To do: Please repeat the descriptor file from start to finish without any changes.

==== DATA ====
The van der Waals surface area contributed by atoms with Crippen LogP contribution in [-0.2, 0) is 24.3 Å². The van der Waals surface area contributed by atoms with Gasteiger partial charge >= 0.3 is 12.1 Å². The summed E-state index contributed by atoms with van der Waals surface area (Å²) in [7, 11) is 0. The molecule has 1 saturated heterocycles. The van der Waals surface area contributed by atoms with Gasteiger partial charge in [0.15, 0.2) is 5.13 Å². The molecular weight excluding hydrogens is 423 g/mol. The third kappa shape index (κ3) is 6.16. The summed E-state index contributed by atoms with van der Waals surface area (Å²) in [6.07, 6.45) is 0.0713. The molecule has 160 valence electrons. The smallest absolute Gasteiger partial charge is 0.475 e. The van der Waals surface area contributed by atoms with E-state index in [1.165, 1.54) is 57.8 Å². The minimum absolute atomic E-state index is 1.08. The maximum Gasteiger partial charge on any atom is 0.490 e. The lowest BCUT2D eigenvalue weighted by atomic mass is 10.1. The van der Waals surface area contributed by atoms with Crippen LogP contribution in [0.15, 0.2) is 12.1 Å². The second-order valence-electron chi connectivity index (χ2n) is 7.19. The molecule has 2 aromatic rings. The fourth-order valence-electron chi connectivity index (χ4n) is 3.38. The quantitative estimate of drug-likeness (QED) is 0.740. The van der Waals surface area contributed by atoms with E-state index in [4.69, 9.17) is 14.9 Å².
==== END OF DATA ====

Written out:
The van der Waals surface area contributed by atoms with Crippen LogP contribution in [-0.2, 0) is 24.3 Å². The van der Waals surface area contributed by atoms with Gasteiger partial charge >= 0.3 is 12.1 Å². The summed E-state index contributed by atoms with van der Waals surface area (Å²) in [7, 11) is 0. The molecule has 1 saturated heterocycles. The van der Waals surface area contributed by atoms with Gasteiger partial charge in [0.15, 0.2) is 5.13 Å². The molecular weight excluding hydrogens is 423 g/mol. The third kappa shape index (κ3) is 6.16. The summed E-state index contributed by atoms with van der Waals surface area (Å²) in [6.07, 6.45) is 0.0713. The molecule has 160 valence electrons. The smallest absolute Gasteiger partial charge is 0.475 e. The van der Waals surface area contributed by atoms with E-state index in [1.165, 1.54) is 57.8 Å². The minimum absolute atomic E-state index is 1.08. The maximum Gasteiger partial charge on any atom is 0.490 e. The lowest BCUT2D eigenvalue weighted by atomic mass is 10.1. The van der Waals surface area contributed by atoms with Crippen LogP contribution in [0.15, 0.2) is 12.1 Å². The second-order valence-electron chi connectivity index (χ2n) is 7.19. The molecule has 2 aromatic rings. The fourth-order valence-electron chi connectivity index (χ4n) is 3.38. The quantitative estimate of drug-likeness (QED) is 0.740. The van der Waals surface area contributed by atoms with E-state index in [4.69, 9.17) is 14.9 Å².